Textual Analysis of Alexie’s “Because my Father Always Said...” Essay example

Words: 1678
Pages: 7

Textual Analysis Essay
Textual Analysis of Alexie’s
“Because my Father Always Said...”

America truly is the salad bowl of cultures from around the whole world. However, there is often times a dominating cultural structure that makes it difficult to attain peace among the diverse cultural groups of America. Sherman Alexie’s short story, Because my Father Always Said He Was the Only Indian Who Saw Jimi Hendrix Play ‘The Star-Spangled Banner’ at Woodstock, displays the difficulty of the Native American people having to cope with the dominating culture that they are inevitably being shoved into. The main character Victor, a young boy who reflects much of Alexie’s personal traits, tells the story and struggle of his people through the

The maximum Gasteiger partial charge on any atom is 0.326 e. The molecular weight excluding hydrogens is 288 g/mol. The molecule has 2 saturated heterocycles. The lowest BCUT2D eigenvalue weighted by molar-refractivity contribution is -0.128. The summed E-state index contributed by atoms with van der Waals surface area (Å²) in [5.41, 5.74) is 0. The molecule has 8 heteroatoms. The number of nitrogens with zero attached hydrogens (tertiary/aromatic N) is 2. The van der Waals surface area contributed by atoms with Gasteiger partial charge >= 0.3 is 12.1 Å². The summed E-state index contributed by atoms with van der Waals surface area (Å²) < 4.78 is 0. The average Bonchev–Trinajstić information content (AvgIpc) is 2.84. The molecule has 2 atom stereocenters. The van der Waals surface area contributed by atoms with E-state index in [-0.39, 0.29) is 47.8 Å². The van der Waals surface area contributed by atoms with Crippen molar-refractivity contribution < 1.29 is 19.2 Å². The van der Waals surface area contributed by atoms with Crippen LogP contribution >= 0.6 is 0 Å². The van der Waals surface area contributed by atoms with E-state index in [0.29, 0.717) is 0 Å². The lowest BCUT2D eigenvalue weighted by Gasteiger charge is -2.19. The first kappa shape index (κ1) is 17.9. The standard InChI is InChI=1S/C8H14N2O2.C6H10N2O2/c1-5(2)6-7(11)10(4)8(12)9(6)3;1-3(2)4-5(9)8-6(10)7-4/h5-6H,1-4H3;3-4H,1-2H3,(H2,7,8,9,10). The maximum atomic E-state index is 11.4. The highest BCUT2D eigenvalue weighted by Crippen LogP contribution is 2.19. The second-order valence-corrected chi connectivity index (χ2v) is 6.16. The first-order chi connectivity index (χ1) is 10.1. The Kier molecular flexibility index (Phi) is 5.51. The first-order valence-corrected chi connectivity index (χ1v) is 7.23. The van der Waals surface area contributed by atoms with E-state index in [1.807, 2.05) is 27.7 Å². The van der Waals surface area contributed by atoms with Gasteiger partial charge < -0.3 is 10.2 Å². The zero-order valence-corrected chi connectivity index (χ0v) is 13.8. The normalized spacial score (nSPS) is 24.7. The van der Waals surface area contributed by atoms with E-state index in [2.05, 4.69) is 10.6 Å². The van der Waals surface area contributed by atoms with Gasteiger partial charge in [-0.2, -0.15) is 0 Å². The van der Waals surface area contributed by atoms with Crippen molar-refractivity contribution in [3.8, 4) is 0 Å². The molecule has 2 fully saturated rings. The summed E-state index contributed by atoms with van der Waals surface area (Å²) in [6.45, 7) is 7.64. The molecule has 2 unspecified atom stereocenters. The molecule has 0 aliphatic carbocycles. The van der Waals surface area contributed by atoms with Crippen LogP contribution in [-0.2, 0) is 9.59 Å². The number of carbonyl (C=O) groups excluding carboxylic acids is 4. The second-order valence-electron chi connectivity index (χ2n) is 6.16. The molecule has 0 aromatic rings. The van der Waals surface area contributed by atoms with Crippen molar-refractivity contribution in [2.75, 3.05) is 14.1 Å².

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The way Hendrix took the time in between the traditional melody to display the roaring and confusion and violence of “the rocket’s red glare” and “the bombs bursting in air” showed the emotion that Hendrix felt while playing it. He played as if he were fighting in that war. Victor’s father identified with that; he said, “After all the shit I’d been through, I figured Jimi must have known I was there in the crowd to play something like that. It was exactly how I felt.” Music, became the bridge for Victor’s father to be able to relate to the common world and express his emotions. In the same way, alcohol was the only way his father was able to offer a relationship with Victor, or anyone for that matter. Victor recalled how his father “didn’t talk much when he was sober.” And any time his parents were making love it was described as ferocious, passionate, unpredictable, selfish, drunken and loud. They had to intoxicate themselves to the point of passing out in order to conjure up enough affection for each other to have sex. Alcoholism and music became characters of their own, apart from Victor’s parents. They were Victor’s relationship and understanding with his father. Victor had to grow up without the true presence of his father; and he had to deal with it. Just like Jimi Hendrix, his father couldn’t live in peace in a society that didn’t accept him. The way that Alexie writes is compelling to say the least. The perversion of the Native American culture and